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Mistle Thrush { Birds of Europe}

Updated on October 5, 2015

Mistle thrush Turdus viscivorus

Originally posted to Flickr uploaded to Commons by russavia
Originally posted to Flickr uploaded to Commons by russavia | Source


The Mistle thrush belongs to the order of birds known as the Passeriformes { perching birds} and the family Turdidae within that order. The genus name Turdus derives from Latin turdus a thrush. They have been allocated the specific name of viscivorus which derives from the Latin viscum, indicating Mistletoe+ volare meaning to devour.

In the UK they are currently placed on the Amber list of conservation concern { declines in population/distribution of between 25-50%} over the last forty years or so. This is due to recent breeding population declines. Like those of the Blackbird and the Song thrush,they have declined significantly since the mid 1970s,sadly the trend seems to be continuing.

The estimated population in the UK is 160,000 territories {summer 2009}. In Ireland it is listed on the Green list of conservation concern {no current concerns},as the European population is considered to be secure. The current European population is estitmated at between 2,4 and 4 million pairs.

The populations vary from country to country here are a few selected examples. Austria the population is between 80,000-120,000 Breeding pairs {BP}, Belgium 20,000-100,000 BP. Croatia 5,000-10,000 BP. France 100,000-500,000 BP. Germany 300,000-5550,000 BP. Russia 1-3 million BP. Spain 333,000-799,000 BP.and Ukraine 25,000-28,000 BP.

They are birds of Forest Woodland,towns and villages and are encountered in Europe and West Asia.

The Gaelic name for the bird is Smeorach-mhor, the Welsh name is Brych y Coed, the Irish name is Smolach Mor and the Croatian name Drozd imelas.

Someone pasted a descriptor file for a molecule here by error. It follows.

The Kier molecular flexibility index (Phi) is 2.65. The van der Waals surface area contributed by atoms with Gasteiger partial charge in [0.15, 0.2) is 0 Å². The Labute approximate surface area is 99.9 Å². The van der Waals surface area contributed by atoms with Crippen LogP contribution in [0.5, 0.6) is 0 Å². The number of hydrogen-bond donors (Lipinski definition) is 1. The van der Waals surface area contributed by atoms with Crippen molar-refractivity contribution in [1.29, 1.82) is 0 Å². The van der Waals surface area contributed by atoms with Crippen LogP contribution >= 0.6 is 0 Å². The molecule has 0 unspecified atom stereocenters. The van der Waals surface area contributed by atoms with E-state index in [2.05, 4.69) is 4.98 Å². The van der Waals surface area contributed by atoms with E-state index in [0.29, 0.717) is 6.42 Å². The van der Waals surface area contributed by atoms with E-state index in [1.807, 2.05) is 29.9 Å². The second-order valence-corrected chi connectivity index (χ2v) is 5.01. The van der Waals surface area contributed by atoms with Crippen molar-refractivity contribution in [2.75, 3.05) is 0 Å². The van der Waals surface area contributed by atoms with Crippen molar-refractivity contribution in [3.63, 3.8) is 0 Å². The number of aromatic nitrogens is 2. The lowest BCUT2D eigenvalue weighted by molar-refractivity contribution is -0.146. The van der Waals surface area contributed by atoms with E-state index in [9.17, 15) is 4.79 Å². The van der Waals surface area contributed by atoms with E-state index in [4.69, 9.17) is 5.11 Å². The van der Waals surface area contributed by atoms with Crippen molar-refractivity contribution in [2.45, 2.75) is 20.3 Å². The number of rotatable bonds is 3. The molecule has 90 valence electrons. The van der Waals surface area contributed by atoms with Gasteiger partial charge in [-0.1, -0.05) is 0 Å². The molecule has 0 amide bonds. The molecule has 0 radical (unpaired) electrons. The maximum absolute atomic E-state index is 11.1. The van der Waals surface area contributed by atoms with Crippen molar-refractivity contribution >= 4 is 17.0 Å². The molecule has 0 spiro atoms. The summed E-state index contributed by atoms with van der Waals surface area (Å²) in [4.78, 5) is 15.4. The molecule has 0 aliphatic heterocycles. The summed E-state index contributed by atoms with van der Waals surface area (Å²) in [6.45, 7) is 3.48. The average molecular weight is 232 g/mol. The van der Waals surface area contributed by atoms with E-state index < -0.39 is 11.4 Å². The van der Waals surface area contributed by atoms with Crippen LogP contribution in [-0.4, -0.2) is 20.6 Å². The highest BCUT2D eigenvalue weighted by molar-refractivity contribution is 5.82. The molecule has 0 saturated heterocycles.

To learn more about 'What are Thrushes' see my hub Redwing {Birds of Europe}

Here we review the Mistle thrush and as always we commence with a description of the subject under review.

Mistle thrush and habitat

Crossley's ID Guide to Britain and Ireland. Richard Crossley.
Crossley's ID Guide to Britain and Ireland. Richard Crossley. | Source




The length of the Male is about eleven and a half inches. The bill is dark brown,the upper mandible yellowish at the base,from which a cream coloured streak goes over the eye. The Iris is dark brown.

The head on the side is yellowish white. On the crown,neck,and nape, greyish olive brown. The chin,throat and breast is a pale yellowish white,each feather tipped with black, the throat faintly so. The spots on the upper part are triangular. On the middle of the sides oblong black,on a greyish olive brown, lighter on the lower part.

Underneath the wings are are grey,but the upper parts are deep greyish brown,with lighter edges,the greater and lesser under-wing coverts are greyish white very plainly seen when in flight. The tail is rather long and slightly rounded,greyish brown,faintly edged with yellowish brown.

The legs and toes a pale reddish brown the claws are brownish black. The plumage towards the end of summer becomes worn and faded, the moult is completed by the end of October. The female is as large as the male but paler in colouring. They are very similar to the Song thrush, see video below.

Courtesy of the BTO,Standard youtube license.


Baikonur -Town,Kazakhstan
Baikonur -Town,Kazakhstan | Source

General and Historical information

The Mistle thrush,probably gets its name from a penchant for mistletoe berries,although it will defend any fruiting bush it happens to find against all comers. other names for the is the Strom cock or Storm thrush because it tends to carry on singing regardless of the rain and wind. This handsome songster is met with in all parts of England.In the south of Scotland it may be encountered,but towards the higher parts of that country it is not as established. It is common in Ireland and most European countries.